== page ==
The 72 gigawatts of globally installed solar power in 2016 will actually yield the fewest gigawatt hours, RISC analysis has revealed
Helen Clark | 26 September 2017
GlobalData last week released a report noting that solar had surged ahead of gas, coal and other renewables like wind to take pole position in 2016 with the most gigawatts of power installed.
While that was good news for renewables’ proponents and investors, RISC partner Martin Wilkes told Energy News there was more to those numbers than met the eye.
If that global 72GW operates at a load factor of what Wilkes calls a “generous” 25% it still falls to the bottom of the table compared to gas, wind, hydro and coal, which leads the pack.
“Whilst I can completely agree with the statement that more solar projects have been progressed than any other energy source, the underlying data indicates that the biggest additional generating potential was actually added by coal, then gas,” Wilkes said.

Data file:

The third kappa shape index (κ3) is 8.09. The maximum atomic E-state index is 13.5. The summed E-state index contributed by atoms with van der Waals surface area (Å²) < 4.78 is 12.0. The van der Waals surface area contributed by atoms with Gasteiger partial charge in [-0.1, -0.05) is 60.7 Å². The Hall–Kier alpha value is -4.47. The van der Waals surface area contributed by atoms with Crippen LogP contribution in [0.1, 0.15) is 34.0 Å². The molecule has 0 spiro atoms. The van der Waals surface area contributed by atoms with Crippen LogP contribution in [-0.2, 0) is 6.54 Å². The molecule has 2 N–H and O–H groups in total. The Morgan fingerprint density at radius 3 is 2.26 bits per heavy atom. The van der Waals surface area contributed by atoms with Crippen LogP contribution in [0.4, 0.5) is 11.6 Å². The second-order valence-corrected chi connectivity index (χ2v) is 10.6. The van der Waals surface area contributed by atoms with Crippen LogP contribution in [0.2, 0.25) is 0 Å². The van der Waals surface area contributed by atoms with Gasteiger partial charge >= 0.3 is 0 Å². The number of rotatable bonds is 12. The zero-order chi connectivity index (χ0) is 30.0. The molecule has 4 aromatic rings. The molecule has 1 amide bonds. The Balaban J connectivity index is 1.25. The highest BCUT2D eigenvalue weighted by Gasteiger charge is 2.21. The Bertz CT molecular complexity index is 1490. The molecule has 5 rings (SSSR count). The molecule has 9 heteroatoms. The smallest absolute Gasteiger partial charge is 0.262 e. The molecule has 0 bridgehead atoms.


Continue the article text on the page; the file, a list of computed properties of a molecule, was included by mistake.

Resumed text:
That 72GW of solar would equate to only 432 gigawatt hours of power, while the capacity of coal projects that came online last year would add 1185GWh to the grid globally.
This is assuming the 52GW of coal-fired power added last year operate at 95% of load.
Meanwhile wind’s 53GW would add only 381GWh to the grid assuming a 30% load factor.
Wilkes said those figures mean “there’s an argument to say that actually, and unfortunately, the world is still preferentially investing in coal”.
Link to the original article on Energy News Bulletin here.Back to previous page